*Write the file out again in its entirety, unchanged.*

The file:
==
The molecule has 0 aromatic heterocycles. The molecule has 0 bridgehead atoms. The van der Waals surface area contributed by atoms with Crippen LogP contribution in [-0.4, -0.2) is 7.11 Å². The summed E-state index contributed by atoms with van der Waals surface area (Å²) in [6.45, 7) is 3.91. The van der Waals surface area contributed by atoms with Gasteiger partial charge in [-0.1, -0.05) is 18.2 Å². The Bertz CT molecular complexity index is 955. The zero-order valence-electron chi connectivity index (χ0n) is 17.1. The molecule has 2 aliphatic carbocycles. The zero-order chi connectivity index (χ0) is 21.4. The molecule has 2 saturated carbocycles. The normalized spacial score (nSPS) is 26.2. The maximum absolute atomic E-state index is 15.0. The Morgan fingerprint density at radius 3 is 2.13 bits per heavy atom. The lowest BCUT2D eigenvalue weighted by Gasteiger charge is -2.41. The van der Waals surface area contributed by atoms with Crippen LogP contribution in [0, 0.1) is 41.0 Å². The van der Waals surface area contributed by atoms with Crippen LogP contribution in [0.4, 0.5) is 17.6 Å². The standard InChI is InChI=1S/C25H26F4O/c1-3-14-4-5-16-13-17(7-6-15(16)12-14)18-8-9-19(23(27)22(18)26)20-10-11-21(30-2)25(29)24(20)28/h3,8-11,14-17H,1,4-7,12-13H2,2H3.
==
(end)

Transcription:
The molecule has 0 aromatic heterocycles. The molecule has 0 bridgehead atoms. The van der Waals surface area contributed by atoms with Crippen LogP contribution in [-0.4, -0.2) is 7.11 Å². The summed E-state index contributed by atoms with van der Waals surface area (Å²) in [6.45, 7) is 3.91. The van der Waals surface area contributed by atoms with Gasteiger partial charge in [-0.1, -0.05) is 18.2 Å². The Bertz CT molecular complexity index is 955. The zero-order valence-electron chi connectivity index (χ0n) is 17.1. The molecule has 2 aliphatic carbocycles. The zero-order chi connectivity index (χ0) is 21.4. The molecule has 2 saturated carbocycles. The normalized spacial score (nSPS) is 26.2. The maximum absolute atomic E-state index is 15.0. The Morgan fingerprint density at radius 3 is 2.13 bits per heavy atom. The lowest BCUT2D eigenvalue weighted by Gasteiger charge is -2.41. The van der Waals surface area contributed by atoms with Crippen LogP contribution in [0, 0.1) is 41.0 Å². The van der Waals surface area contributed by atoms with Crippen LogP contribution in [0.4, 0.5) is 17.6 Å². The standard InChI is InChI=1S/C25H26F4O/c1-3-14-4-5-16-13-17(7-6-15(16)12-14)18-8-9-19(23(27)22(18)26)20-10-11-21(30-2)25(29)24(20)28/h3,8-11,14-17H,1,4-7,12-13H2,2H3.